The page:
You know, all that really matters is that the people you love are happy and healthy. Everything else is just sprinkles on the sundae. - in Flaunt Magazine, July 2001.
Some people say that you should go to all the parties, to the nightclubs, the Viper Room, and make contacts, and I look at them and say, 'You don't want to have contacts with those people.' Look at what happened to River Phoenix (who died in 1993 of a drug overdose outside the Viper Room). If you get caught up in that, it ruins you. Hollywood is garbage.
Surfing soothes me, it's always been a kind of zen experience for me. The ocean is so magnificent, peaceful, and awesome. The rest of the world disappears for me when I'm on a wave.
I'm into being a dad, that's where my focus is most of the time. I'm an actor that's my job, but it's not my life. I have a lot of other interests too.
I'm a dreamer. I've got this whole thing where I think I'm supposed to be a musician. I live by the seat of my pants, but I'd like to think that I'm also pretty sensible.
I want to get married. I think about it a lot. But I also think about my cars, so maybe my priorities aren't exactly in line just yet.
Life's too short. And the biggest curse is falling in love with somebody.
I'm much more likely to give myself a kick in the butt than a pat on the back.
I like low maintenance, natural, outdoor, shy girls.
I'm a Christian now. The things that drove me crazy growing up was how everyone works at fault-finding with different religions. The people I don't understand are atheists. I go surfing and snow boarding and I'm always around nature. I look at everything and think, 'Who couldn't believe there's a God? Is all this a mistake?' It just blows me away.
(2010) I'm passionate about animals and I hunt too. It's like I save and I kill. I'm a walking, talking contradiction. I'm all about preserving the environment but I'm racing cars on the weekend. I tell everyone I'm a gun-loving hippy.
[on often being asked how "Dom" - not Vin [Diesel] - is doing]: I get that a lot. I'm Brian a lot more than I'm Paul Walker, which is awesome. When I hear, "Hey, Paul Walker!" my hair stands up on the back of my neck. It's uncomfortable. But when I hear "It's Brian!" it's cool. I like Brian.
[on "The Fast & the Furious" series]: When I did the first one, it was a cool movie where I got to run around in race cars, shoot a gun and kiss a hot chick. That's where I was at in my life then. Now that I'm older, there's a reason we're still here. The themes we hit on early on, whether the audience even realized what it was that was drawing them in, is irrelevant. The second you lose the family, how significant are we? It's funny to see the people connect with it the way they do. I had no clue, I didn't get it. And now, more I get it and I see it.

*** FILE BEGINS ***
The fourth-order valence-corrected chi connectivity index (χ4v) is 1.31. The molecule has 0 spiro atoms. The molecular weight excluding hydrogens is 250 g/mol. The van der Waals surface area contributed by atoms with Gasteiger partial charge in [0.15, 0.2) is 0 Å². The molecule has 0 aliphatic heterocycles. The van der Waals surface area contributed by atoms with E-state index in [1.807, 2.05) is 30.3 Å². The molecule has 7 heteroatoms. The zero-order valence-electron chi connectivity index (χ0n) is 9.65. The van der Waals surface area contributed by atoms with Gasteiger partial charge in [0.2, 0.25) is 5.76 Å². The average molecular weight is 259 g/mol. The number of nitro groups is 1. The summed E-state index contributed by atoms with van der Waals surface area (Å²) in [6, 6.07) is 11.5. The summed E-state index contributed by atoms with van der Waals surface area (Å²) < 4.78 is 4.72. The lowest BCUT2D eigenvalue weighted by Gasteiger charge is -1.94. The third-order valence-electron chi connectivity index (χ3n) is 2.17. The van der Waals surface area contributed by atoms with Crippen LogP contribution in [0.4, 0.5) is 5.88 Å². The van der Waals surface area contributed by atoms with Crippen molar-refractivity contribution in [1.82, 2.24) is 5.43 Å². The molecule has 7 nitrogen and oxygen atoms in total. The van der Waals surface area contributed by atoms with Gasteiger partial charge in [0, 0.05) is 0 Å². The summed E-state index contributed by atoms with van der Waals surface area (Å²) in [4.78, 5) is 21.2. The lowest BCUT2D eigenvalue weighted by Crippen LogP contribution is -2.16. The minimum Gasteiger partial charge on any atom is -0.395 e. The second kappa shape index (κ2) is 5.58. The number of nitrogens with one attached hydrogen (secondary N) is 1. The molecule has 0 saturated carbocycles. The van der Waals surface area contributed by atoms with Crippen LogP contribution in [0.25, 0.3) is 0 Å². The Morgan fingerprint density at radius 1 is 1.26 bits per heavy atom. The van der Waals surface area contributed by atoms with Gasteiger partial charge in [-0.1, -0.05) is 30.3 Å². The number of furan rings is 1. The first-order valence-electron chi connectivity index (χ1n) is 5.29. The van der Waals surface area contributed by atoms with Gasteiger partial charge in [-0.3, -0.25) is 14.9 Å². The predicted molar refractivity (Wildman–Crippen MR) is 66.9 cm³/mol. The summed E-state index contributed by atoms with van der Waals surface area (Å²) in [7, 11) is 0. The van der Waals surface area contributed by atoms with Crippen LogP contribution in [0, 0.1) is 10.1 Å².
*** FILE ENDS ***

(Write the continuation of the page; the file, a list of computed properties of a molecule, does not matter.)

[on Brian O'Conner, his character in "The Fast & the Furious" films]: The guy's a sucker for family. Brian's a heart guy, he just is. He's dealing with daddy issues and the things that most of us are that are unresolved. What he's looking for, and he wouldn't be able to articulate it, is anything that's going to allow for healing, things that he's missed out on. What's Dom really representative of to him? He's the father and the older brother he never had. It's not a buddy. Brian doesn't even realize it. He gave up on having that kind of family or life before he even knew it was possible, and I don't think he ever thought it could be as great as what he has.
[on "The Fast & the Furious" franchise and being real and authentic]: That's what's capturing people, unless of course you're doing "The Avengers" where you've gotta be larger than life and you've gotta be out there and turn green and drag your arm down the side of a building, and jump all over the place. But for us, I like having (special effects) to fall back on. You allow the creative minds to get in there and figure out how to do it real, and it gives you more to be proud of.
[on working on "Hours"]: What I've found recently is the heart, the soul, whatever you want to call it, it doesn't differentiate: If you really live the experience making a movie, it's the same as living it in real life, as crazy as it sounds. My victory in that movie was my victory in real life. You walk away with that, walking a little taller and a pop in your collar. You learn a lot about yourself. It's heroic in a different way. We're pretty awesome when we're tested. Call it the human spirit or whatever you want, I like celebrating our victories.
[on what he hopes to achieve before he dies]: I missed out on a lot when I was younger because of this game [acting]. I think people tell you you are a certain thing and so you miss out on a lot you would have otherwise experienced. Inside I still feel certain things calling me. That's why I was doing the shark tagging recently and will be doing it again in two weeks on an island off Hawaii. I'm also going to go do the Grouper spawning. (2013)
[on the amount of films he has coming out over the next two years]: ... It's so funny, my daughter now lives with me full time and my original plan was to work up until I was 40 then reassess my life, even go in a completely different direction with things. She keeps encouraging me to do all this stuff. I thought at this point in my life I would need to be home with her, but she wants me to keep acting so she can travel around the world with me. Would that be so bad? Thing is, I went to a born-again Christian high school, was brought up in a traditional Mormon family where these ideas about parenting are of structure and sacrifice. To think outside of that idea of family and parenting that I've grown up with is tough, but also very freeing. (2013)